2015 Celebration of Dr. Martin Luther King Jr's birthday in Bato - WAFB 9 News Baton Rouge, Louisiana News, Weather, Sports

2015 Celebration of Dr. Martin Luther King Jr's birthday in Baton Rouge

Civic and religious leaders gathered with adults and children to remember the slain civil rights leader. (Source: WAFB) Civic and religious leaders gathered with adults and children to remember the slain civil rights leader. (Source: WAFB)
“No matter color of skin or accent of speech, we must just learn to love and respect one another. The Constitution requires it and the Bible demands it,” said Former U.S. Congressman Cleo Fields (Source: WAFB) “No matter color of skin or accent of speech, we must just learn to love and respect one another. The Constitution requires it and the Bible demands it,” said Former U.S. Congressman Cleo Fields (Source: WAFB)
The leaders stressed the importance of all church groups working together. (Source: WAFB) The leaders stressed the importance of all church groups working together. (Source: WAFB)
Through the singing, dancing, and worship that filled the church many leaders paused to offer solutions to the recent violence in the city. (Source: WAFB) Through the singing, dancing, and worship that filled the church many leaders paused to offer solutions to the recent violence in the city. (Source: WAFB)
(Source: WAFB) (Source: WAFB)
BATON ROUGE, LA (WAFB) -

"No Vote, No Voice" was the theme for the 2015 celebration of Dr. Martin Luther King, Junior's birthday. It was in recognition of the 50th anniversary of the Voting Right Act of 1965.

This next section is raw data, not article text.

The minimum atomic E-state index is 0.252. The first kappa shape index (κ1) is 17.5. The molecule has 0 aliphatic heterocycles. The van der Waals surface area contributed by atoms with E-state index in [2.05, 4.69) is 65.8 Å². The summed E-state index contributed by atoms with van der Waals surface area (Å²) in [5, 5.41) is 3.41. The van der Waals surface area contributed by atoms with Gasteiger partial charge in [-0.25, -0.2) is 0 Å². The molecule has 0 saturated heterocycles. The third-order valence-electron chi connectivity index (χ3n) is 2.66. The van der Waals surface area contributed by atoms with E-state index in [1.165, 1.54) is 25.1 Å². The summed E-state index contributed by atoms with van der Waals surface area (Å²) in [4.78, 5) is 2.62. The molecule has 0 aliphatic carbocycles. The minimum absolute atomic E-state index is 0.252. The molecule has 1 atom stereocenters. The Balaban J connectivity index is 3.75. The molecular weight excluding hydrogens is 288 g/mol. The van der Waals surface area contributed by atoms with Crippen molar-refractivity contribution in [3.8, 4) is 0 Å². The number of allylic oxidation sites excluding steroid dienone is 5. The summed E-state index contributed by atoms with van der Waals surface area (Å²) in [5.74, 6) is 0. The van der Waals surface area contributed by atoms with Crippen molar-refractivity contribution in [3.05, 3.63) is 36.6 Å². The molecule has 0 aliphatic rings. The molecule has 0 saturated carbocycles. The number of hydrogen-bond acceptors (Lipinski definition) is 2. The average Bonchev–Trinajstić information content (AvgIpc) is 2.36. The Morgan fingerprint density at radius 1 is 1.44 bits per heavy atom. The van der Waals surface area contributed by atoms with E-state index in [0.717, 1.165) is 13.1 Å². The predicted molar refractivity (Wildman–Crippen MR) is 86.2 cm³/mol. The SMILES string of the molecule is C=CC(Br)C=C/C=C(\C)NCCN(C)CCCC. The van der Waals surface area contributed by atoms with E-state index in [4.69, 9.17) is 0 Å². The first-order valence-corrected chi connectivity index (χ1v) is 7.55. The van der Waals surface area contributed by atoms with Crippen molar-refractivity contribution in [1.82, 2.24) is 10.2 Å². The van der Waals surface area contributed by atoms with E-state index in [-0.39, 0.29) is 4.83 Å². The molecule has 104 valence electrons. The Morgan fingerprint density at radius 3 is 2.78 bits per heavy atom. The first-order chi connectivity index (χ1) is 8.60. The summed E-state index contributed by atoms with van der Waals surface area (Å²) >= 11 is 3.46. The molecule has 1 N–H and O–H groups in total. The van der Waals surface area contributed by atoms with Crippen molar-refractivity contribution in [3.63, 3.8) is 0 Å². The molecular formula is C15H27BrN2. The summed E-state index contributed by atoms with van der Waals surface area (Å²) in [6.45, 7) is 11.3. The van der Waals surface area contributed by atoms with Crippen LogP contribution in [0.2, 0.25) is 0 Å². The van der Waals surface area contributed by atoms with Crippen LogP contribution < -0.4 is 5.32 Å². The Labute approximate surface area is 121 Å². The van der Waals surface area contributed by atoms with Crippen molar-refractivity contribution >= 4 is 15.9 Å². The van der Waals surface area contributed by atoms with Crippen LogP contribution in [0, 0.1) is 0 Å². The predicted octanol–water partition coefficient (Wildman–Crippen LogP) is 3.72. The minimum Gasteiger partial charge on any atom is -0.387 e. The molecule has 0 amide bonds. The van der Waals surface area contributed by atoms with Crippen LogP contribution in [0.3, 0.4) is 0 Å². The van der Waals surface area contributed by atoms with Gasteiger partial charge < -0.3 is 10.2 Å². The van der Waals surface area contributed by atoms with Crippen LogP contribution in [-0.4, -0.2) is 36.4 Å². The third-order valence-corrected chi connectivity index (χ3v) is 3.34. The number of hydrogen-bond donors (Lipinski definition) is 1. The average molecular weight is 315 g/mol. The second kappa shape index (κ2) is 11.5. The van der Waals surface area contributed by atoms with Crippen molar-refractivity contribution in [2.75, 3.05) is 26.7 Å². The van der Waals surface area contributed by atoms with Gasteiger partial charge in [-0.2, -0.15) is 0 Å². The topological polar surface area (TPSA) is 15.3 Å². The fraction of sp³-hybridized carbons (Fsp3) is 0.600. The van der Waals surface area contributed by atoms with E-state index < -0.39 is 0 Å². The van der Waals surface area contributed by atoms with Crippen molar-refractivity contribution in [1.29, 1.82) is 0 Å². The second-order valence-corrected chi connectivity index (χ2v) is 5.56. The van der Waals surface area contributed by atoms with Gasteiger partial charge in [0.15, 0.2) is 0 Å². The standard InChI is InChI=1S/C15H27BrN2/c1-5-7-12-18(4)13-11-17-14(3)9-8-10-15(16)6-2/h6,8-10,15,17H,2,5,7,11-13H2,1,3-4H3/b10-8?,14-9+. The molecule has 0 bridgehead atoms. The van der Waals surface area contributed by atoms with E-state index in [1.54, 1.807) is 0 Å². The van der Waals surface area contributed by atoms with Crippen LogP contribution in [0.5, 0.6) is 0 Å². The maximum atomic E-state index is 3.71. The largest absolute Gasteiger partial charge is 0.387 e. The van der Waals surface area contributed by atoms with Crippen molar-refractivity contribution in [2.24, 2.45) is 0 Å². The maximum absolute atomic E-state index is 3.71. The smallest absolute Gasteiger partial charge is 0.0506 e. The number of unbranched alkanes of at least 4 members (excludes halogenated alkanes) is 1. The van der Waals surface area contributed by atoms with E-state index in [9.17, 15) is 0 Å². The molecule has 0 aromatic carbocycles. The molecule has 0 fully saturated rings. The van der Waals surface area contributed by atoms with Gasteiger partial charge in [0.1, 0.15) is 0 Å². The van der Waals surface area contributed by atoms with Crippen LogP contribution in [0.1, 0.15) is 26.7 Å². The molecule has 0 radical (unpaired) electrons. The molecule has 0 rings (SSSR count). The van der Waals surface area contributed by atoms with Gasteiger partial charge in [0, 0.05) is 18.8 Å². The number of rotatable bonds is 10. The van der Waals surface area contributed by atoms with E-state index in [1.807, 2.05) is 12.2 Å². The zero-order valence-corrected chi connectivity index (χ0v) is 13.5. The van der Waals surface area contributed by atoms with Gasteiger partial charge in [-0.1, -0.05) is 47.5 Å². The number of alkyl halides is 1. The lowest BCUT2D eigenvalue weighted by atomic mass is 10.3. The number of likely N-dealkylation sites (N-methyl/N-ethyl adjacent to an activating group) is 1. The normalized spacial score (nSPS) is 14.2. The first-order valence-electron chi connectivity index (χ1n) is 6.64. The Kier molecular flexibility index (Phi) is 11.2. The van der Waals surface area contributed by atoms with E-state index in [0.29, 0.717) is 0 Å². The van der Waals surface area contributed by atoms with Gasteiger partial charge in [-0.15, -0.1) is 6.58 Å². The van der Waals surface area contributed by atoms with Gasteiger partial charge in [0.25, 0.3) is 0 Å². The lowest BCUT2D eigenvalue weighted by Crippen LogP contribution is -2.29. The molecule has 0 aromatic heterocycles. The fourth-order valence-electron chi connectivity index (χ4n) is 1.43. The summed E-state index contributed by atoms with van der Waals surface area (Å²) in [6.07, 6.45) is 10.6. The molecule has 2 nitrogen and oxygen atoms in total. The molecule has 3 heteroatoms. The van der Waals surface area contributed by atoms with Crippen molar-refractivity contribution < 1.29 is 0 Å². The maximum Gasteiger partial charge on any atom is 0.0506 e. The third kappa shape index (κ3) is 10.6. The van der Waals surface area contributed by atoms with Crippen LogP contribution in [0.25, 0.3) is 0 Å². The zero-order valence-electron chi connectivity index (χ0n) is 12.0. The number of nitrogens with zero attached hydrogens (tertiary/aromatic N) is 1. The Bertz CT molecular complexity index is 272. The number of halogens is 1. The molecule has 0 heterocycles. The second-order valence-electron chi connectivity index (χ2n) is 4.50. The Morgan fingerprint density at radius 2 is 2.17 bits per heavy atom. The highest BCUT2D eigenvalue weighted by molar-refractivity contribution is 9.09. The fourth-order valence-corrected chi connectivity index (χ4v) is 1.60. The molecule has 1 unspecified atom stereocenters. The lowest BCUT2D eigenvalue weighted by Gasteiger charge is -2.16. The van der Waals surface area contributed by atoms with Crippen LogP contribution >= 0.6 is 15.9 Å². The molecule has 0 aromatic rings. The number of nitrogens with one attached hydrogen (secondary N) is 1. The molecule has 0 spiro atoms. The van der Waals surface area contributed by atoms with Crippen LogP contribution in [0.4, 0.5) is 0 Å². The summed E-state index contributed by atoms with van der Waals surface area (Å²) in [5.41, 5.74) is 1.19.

Mount Zion Baptist Church was filled with love, hope, and promise. Civic and religious leaders gathered with adults and children to remember the slain civil rights leader.

"God, we thank you for the legacy of the man, Martin Luther King, Junior and the vision you gave him," Pastor Dr. Rene Brown.

While they were all there for a celebration, East Baton Rouge Mayor-President Kip Holden acknowledged it comes at a time when joy is missing.

"We are here today to honor a person that believed deeply in non-violence and yet we wake up to a newspaper article that basically says four killed in weekend shootings," Holden said.

Through the singing, dancing, and worship that filled the church many leaders paused to offer solutions to the recent violence in the city.

Former U.S. Congressman Cleo Fields referenced the Constitution and the Holy Bible.

"No matter color of skin or accent of speech, we must just learn to love and respect one another. The Constitution requires it and the Bible demands it," Fields said.

The leaders stressed the importance of all church groups working together.

Reverend Robin McCullough-Bade presented a call to action specifically to strengthen the public school system.

"The issues we face are complex, and we need the intellectual wisdom of all of us," Bade said.

Mayor-President Holden told the congregation, it starts with them.

"It's time we do a self evaluation," Holden said.

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